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GSK sends three executives to China to handle crisis

GlaxoSmithKline has sent its head of emerging markets and two other top executives to China to lead the drugmaker's response to an unfolding crisis over alleged bribery and corruption.

Abbas Hussain, GSK President Emerging Markets, was dispatched by Chief Executive Andrew Witty, along with the group's global head of internal audit and a senior legal official, a person familiar with the matter said on Friday.

All three have now arrived in the country to cooperate with Chinese authorities and try to get to the bottom of a scandal that has shaken confidence in GSK's internal procedures.

On Monday, Chinese police accused GSK of bribing officials and doctors to boost sales and raise the price of its medicines in China. They said GSK transferred up to 3 billion yuan ($489 million) to 700 travel agencies and consultancies over six years to facilitate the bribes.

The decision to send the executives shows the seriousness with which Britain's biggest drugmaker views a situation that threatens its reputation and risks undermining business in a big, fast-growing market.

GSK said it was deeply concerned by the allegations, which it called "shameful".

The drugmaker has also hired auditors Ernst & Young to carry out an independent review of its systems in China, another source said on Wednesday.

China has detained four senior Chinese executives and banned GSK's finance chief in China, Steve Nechelput, from leaving the country.

The episode has left GSK's senior management team in China in disarray, with the general manager for China, Mark Reilly, leaving the country on July 5 for what sources said were routine meetings in London. Reilly has not returned.

Hussain is a key lieutenant of GSK's chief executive, reflecting the importance that Witty places on emerging markets as future driver of sales for GSK. He joined in June 2008 and is a member of the corporate executive team.

GSK's move to send senior-level reinforcements to China comes as Chinese authorities widen a probe into malpractice by drug companies.

Belgium's UCB Visited by Officials

Belgian drugmaker UCB - a medium-sized company with a particular strength in epilepsy treatment - said on Thursday its office in Shanghai had been visited by officials from the State Administration for Industry and Commerce (SAIC) seeking information on compliance.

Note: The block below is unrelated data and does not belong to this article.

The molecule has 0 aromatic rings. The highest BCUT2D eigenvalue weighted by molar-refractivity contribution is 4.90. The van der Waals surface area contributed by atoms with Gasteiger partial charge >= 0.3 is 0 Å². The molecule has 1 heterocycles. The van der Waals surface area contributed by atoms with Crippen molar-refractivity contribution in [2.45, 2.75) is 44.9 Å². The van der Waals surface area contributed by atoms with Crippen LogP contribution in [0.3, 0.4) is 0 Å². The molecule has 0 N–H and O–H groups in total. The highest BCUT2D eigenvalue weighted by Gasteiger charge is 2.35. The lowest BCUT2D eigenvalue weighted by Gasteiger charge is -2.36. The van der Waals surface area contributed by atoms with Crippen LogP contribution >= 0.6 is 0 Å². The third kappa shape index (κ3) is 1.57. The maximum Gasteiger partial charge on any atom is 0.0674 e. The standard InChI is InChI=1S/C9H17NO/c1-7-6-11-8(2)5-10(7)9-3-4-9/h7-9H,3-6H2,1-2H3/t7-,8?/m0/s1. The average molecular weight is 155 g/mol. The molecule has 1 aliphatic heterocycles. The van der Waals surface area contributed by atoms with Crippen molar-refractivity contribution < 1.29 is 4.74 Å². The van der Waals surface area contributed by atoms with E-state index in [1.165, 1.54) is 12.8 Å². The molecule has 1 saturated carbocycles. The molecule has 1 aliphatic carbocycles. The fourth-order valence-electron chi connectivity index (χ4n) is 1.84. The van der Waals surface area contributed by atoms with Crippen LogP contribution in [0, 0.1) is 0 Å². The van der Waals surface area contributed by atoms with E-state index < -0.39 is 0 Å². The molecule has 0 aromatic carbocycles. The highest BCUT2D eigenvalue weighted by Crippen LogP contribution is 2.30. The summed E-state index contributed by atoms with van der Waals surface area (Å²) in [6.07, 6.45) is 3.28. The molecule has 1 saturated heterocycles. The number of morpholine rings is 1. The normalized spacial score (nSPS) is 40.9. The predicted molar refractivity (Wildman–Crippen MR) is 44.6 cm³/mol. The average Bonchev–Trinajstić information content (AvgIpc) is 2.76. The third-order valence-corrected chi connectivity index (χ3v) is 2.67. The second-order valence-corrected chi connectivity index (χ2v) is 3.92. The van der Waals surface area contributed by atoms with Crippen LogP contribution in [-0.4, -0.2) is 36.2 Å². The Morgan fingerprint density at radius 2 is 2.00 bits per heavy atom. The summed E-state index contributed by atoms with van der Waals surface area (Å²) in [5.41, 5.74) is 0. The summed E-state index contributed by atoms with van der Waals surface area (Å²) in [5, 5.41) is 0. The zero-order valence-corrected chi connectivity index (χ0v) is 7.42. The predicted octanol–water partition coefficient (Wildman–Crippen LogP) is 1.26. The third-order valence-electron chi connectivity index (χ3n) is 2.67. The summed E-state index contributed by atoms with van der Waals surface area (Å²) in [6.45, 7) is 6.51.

The SAIC is one of China's main three anti-trust regulators in charge of market supervision.

The tough Chinese action against GSK, including the detention of four senior Chinese executives and a ban on a top British executive leaving the country, has sent a chill through the wider pharmaceutical sector.

There has been widespread speculation that other multinational companies will be drawn into the corruption investigations.

"This is not just GSK. The entire industry is on a journey here," one European drug industry executive said.

The GSK investigation is the highest-profile corporate probe in China since four executives from mining giant Rio Tinto were jailed in March 2010 for taking bribes and stealing commercial secrets. Three of those executives were Chinese while the fourth was a Chinese-born Australian.

Beijing has targeted corporations on multiple fronts in the past few months, including over alleged price-fixing, quality controls and consumer rights.

European food groups Nestle and Danone said they would cut infant milk formula prices in China after Beijing launched an inquiry into the industry.

And on Friday the official People's Daily newspaper reported the Chow Tai Fook Jewellery Group, the world's biggest jewellery retailer by market value, was among a number of gold shops being probed for price fixing.

[Source: By Ben Hirschler, Reuters, London, 19Jul13]

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small logoThis document has been published on 23Jul13 by the Equipo Nizkor and Derechos Human Rights. In accordance with Title 17 U.S.C. Section 107, this material is distributed without profit to those who have expressed a prior interest in receiving the included information for research and educational purposes.